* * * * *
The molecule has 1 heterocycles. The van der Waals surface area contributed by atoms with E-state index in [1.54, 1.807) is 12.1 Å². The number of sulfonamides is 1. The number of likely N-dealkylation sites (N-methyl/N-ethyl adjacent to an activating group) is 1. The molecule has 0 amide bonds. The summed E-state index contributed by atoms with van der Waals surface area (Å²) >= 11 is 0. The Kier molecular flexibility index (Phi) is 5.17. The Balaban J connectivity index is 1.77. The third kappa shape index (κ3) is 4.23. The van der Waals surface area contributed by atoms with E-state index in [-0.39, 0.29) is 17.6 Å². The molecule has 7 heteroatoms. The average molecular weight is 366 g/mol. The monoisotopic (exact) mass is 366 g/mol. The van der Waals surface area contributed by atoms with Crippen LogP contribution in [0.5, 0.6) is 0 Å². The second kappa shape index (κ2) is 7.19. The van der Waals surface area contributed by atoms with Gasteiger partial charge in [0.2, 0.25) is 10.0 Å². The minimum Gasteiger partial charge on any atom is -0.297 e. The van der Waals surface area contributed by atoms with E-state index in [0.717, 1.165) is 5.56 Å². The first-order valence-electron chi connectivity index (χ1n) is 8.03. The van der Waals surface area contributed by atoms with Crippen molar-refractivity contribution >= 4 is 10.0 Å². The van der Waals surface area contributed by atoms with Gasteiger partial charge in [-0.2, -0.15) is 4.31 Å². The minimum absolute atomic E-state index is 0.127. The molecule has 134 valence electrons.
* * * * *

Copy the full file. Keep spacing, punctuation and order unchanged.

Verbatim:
The molecule has 1 heterocycles. The van der Waals surface area contributed by atoms with E-state index in [1.54, 1.807) is 12.1 Å². The number of sulfonamides is 1. The number of likely N-dealkylation sites (N-methyl/N-ethyl adjacent to an activating group) is 1. The molecule has 0 amide bonds. The summed E-state index contributed by atoms with van der Waals surface area (Å²) >= 11 is 0. The Kier molecular flexibility index (Phi) is 5.17. The Balaban J connectivity index is 1.77. The third kappa shape index (κ3) is 4.23. The van der Waals surface area contributed by atoms with E-state index in [-0.39, 0.29) is 17.6 Å². The molecule has 7 heteroatoms. The average molecular weight is 366 g/mol. The monoisotopic (exact) mass is 366 g/mol. The van der Waals surface area contributed by atoms with Crippen LogP contribution in [0.5, 0.6) is 0 Å². The second kappa shape index (κ2) is 7.19. The van der Waals surface area contributed by atoms with Gasteiger partial charge in [0.2, 0.25) is 10.0 Å². The minimum Gasteiger partial charge on any atom is -0.297 e. The van der Waals surface area contributed by atoms with E-state index in [0.717, 1.165) is 5.56 Å². The first-order valence-electron chi connectivity index (χ1n) is 8.03. The van der Waals surface area contributed by atoms with Crippen molar-refractivity contribution >= 4 is 10.0 Å². The van der Waals surface area contributed by atoms with Gasteiger partial charge in [-0.2, -0.15) is 4.31 Å². The minimum absolute atomic E-state index is 0.127. The molecule has 134 valence electrons.